1. Prepare matted and badly soiled traffic and entry areas, to open and lift crushed yarn and simultaneously loosen and lift deeply embedded soil particles for efficient extraction and cleaning.

2. Loosen and lift surface embedded pet hair

3. Restructure the original design of carpet

4. Restore the resilient effect

5. Finish grooming the cleaned carpeting to render the “like   new” appearance

6. Satisfy and please your customer! 

The consumer’s interest is not only clean carpeting, but carpeting restored to resemble the original installation. Your customer will be willing to pay more for a job superbly done. So it makes sense for the professional to groom the carpet.

What else can you tell the customer about the use of this valuable tool, the carpet groomer? Most carpet has more space than fiber. It is true that a higher face weight equals a better quality of carpet. However, regardless of any rating of density, proper care and cleaning will always extend the life and use of any carpet. With all carpeting having open space to capture hair, sand, and soil, it is very important to vacuum and do it often.

With the natural tendency for carpet to mat and crush, the vacuum can become less effective. Let your customer know that grooming the carpet before vacuuming will open the fiber up and expose more of the soil for removal with the vacuum. Your customer needs a groomer, and you can sell her one.

Since we have more space than fibers in most carpets, where is the soil going to go?  Most of the soil is going into the space. This photo has been magnified and enhanced to show the contrast of space to fiber. We can vacuum every single day and get most of the top soil, but the soil that goes down in the space of the fiber is the soil that does the most damage.

Proper grooming will untangle the filer, loosen the soil and bring to the top for removal. Embedded soils and pet hair remain at the base of the fiber until raised to the surface with a grooming tool. We also find our customers loving to groom the carpet before company of after they vacuum to give it nice finishing touch and remove foot prints and vacuum marks.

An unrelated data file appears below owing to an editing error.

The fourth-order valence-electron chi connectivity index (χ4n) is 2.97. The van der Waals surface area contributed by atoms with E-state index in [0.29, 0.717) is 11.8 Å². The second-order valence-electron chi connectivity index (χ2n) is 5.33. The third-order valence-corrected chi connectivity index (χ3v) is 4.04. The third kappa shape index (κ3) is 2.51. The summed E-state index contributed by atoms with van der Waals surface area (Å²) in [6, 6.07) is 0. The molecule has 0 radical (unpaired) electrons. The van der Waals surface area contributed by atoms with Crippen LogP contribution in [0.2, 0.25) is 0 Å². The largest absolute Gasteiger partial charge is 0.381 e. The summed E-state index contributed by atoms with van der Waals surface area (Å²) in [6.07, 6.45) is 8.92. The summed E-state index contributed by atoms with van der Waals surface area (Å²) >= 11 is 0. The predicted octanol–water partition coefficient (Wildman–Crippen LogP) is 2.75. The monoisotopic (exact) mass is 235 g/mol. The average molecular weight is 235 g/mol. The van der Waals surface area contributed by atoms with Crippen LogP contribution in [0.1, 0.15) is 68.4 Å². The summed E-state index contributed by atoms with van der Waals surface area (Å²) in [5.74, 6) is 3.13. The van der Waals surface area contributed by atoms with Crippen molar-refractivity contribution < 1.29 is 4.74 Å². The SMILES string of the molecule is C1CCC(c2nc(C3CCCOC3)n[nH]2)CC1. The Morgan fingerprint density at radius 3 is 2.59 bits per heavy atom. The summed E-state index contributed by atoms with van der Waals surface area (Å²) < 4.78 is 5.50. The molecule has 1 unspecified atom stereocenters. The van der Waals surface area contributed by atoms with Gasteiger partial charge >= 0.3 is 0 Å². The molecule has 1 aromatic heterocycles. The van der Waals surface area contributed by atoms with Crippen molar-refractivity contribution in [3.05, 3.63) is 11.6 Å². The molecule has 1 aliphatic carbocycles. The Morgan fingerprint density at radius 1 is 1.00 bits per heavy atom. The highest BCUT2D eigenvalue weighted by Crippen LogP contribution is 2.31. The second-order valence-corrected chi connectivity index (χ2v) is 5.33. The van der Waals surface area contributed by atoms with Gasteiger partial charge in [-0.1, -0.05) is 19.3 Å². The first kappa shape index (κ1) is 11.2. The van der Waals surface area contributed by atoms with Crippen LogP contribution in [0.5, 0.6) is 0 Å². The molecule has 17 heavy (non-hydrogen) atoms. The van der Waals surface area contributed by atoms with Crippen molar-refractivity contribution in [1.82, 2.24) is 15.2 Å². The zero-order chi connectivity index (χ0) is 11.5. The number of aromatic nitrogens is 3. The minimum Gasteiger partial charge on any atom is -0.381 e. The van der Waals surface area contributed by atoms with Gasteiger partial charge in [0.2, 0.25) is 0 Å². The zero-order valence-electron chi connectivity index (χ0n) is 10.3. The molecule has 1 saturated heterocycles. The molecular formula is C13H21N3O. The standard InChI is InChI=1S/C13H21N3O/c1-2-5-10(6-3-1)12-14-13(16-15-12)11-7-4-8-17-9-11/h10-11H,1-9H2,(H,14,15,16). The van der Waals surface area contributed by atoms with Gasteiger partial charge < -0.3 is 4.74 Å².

What are Carpet Grooming Tools?

The names may differ but the purposes are the same:

• Carpet rake

• Pile lifter or brush

• Carpet comb

• Nap finishing brush (Brushing rather than grooming is required on a low-level loop, Berber, or commercial-grade carpet).

Did you enjoy this article? Click here to subscribe to i Cleaning Specialist Magazine.

Recent Articles by Gordon Hanks

You must login or register in order to post a comment.

Multimedia

Videos

Image Galleries

The 2013 Experience Convention & Trade Show

A look back in photos at the 2013 Experience Convention & Trade Show in Las Vegas.

THE MAGAZINE

ICS Cleaning Specialist Magazine

cover_image

2014 April

Take a look at the April 2014 issue with features on air movers, going green, carpet cleaning and new products & technologies.

Table Of Contents Subscribe

Social Media

Social media is a good way to regularly keep in touch and interact with current clients and reach potential ones. What social mediums do you use in your cleaning/restoration business?
View Results Poll Archive

THE ICS STORE

Get Paid! book cover
Get Paid! (ebook)
Over 30 authors – over 40 articles…from attorneys, contractors, consultants, instructors and others, both inside and outside the restoration industry. R & R, C & R and Cleanfax, opened their archives and gave us the best they had, other chapters were created just for the “Get Paid!” book and its readers. And every one of them has ideas for how to get paid what you are owed.

More Products

ICS DIRECTORY AND BUYING GUIDE

Director_Buyer.jpgThe premier resource and reference guide for the cleaning and restoration industries.

Click here to view

TRUCKMOUNT EQUIPMENT AND ACCESSORIES GUIDE

Truckmount.jpgEquipment listings and specifications from the leading industry manufacturers.

Click here to view

STAY CONNECTED

facebook_40.png twitter_40px.png youtube_40px.pngcrc logo